MERLIN, Ore. -- Firefighters came all the way from Knoxville, Tennessee to learn more about wildland fires. The 3-team crew got here on Monday and will be here until September 9. Right now, Rural Metro Fire is teaching them wildland suppression tactics used to fight Oregon wildfires.
One technique they are learning is how to get 400 feet of hose on the ground with as little as just two or three people working. Austin Prince, Division Chief Rural Metro Fire, said, "This technique is one they haven't used in Tennessee before. So we're demonstratin certain hose configurations, the way they're loaded into certain bags we use and how they're deployed."
The Knoxville Rural Metro Fire captain, Brad Retting, said they're working to build a natural hazards team in order to expand their knowledge when responding to things like flooding, fires and tornadoes.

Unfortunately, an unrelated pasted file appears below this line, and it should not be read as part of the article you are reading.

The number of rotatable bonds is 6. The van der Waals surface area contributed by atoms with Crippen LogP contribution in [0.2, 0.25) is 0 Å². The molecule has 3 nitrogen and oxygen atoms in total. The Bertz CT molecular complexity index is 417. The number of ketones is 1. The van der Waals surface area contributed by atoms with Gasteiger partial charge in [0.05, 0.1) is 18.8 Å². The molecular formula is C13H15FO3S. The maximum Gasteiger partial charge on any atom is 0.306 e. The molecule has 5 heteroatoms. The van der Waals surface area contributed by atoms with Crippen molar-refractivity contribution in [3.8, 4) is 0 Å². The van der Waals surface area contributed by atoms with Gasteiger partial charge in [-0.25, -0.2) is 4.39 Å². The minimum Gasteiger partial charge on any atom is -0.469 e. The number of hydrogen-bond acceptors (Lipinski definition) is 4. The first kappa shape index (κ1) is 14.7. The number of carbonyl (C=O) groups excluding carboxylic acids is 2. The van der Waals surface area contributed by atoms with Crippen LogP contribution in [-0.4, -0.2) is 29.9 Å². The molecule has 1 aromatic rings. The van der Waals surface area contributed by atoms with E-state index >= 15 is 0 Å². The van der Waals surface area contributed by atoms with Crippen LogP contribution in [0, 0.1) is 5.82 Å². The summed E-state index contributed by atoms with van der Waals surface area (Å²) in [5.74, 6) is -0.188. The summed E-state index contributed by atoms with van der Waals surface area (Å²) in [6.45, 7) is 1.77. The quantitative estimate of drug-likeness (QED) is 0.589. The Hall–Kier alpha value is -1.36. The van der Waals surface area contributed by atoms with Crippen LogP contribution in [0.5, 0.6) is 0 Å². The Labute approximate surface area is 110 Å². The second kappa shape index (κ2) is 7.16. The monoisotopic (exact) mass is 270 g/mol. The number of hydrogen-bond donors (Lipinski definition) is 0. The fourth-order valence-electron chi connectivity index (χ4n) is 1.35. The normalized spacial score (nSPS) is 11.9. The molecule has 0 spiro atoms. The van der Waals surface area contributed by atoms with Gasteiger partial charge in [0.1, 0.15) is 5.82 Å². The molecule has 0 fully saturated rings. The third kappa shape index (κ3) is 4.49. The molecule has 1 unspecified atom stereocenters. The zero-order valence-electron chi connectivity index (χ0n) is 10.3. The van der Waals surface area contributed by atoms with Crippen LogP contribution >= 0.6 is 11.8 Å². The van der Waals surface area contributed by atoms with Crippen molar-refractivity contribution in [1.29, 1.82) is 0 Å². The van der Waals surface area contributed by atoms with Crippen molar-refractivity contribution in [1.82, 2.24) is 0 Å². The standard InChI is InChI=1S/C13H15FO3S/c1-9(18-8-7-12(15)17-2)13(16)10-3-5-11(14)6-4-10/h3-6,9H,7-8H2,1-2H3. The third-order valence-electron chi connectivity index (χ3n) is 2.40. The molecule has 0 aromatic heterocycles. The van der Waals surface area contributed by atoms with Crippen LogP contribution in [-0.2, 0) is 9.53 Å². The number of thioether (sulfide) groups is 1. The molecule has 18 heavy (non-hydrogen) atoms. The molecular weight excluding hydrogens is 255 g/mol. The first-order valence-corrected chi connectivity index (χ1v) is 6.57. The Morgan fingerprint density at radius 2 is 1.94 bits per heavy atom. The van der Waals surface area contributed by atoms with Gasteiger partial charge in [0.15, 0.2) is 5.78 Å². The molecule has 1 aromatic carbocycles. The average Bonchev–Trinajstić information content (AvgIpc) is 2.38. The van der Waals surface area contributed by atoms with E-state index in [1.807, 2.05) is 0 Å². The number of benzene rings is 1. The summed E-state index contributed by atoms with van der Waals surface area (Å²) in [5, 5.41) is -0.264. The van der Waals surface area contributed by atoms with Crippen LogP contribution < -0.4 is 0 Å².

Retting said, "We have a team of 21 firefighters that are becoming certified in different disciplines that would help in those events."
That's one reason they're working on learning more about wildland fires. Another reason, Tennessee's wildfires are rare.
"That may not sound like a problem, but when it does happen, we have some serious fires," Retting said.
If their crews aren't trained with the proper techniques, they might not work as efficiently.
"In the longrun that can cause loss of property and potentially get you into dangerous situations that you may not realize because that situation doens't come up very often."
Prince said this is an opportunity for the Knoxville team to learn fire techniques used on bigger, more aggressive fires, "By bringing them here, it gets these guys ready and they go back and teach their folks."
In addition to learning, the Knoxville team is also acting as a helping hand and going on any calls Southern Oregon may need help with. In fact, the moment their plane landed from Tennessee, they went to a house fire.
"We threw our gear on and hopped right in," Retting said. "And that was our introduction to the team... it was awesome."
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